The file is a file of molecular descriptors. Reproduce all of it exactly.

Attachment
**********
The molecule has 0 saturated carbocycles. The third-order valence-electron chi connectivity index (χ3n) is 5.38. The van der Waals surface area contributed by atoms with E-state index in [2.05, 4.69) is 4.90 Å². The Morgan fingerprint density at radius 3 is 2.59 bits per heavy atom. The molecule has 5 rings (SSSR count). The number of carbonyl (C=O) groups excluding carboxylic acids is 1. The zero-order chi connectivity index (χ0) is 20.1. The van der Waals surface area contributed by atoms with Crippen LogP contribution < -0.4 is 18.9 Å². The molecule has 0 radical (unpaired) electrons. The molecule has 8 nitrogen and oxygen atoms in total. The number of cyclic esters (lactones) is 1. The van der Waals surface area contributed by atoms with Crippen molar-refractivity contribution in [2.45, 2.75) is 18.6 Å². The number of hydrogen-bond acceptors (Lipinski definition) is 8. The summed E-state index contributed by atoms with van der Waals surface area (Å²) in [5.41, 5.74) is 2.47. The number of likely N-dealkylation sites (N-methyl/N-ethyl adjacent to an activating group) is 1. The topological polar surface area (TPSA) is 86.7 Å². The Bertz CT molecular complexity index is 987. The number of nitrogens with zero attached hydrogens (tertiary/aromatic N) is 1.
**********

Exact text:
The molecule has 0 saturated carbocycles. The third-order valence-electron chi connectivity index (χ3n) is 5.38. The van der Waals surface area contributed by atoms with E-state index in [2.05, 4.69) is 4.90 Å². The Morgan fingerprint density at radius 3 is 2.59 bits per heavy atom. The molecule has 5 rings (SSSR count). The number of carbonyl (C=O) groups excluding carboxylic acids is 1. The zero-order chi connectivity index (χ0) is 20.1. The van der Waals surface area contributed by atoms with Crippen LogP contribution < -0.4 is 18.9 Å². The molecule has 0 radical (unpaired) electrons. The molecule has 8 nitrogen and oxygen atoms in total. The number of cyclic esters (lactones) is 1. The van der Waals surface area contributed by atoms with Crippen molar-refractivity contribution in [2.45, 2.75) is 18.6 Å². The number of hydrogen-bond acceptors (Lipinski definition) is 8. The summed E-state index contributed by atoms with van der Waals surface area (Å²) in [5.41, 5.74) is 2.47. The number of likely N-dealkylation sites (N-methyl/N-ethyl adjacent to an activating group) is 1. The topological polar surface area (TPSA) is 86.7 Å². The Bertz CT molecular complexity index is 987. The number of nitrogens with zero attached hydrogens (tertiary/aromatic N) is 1.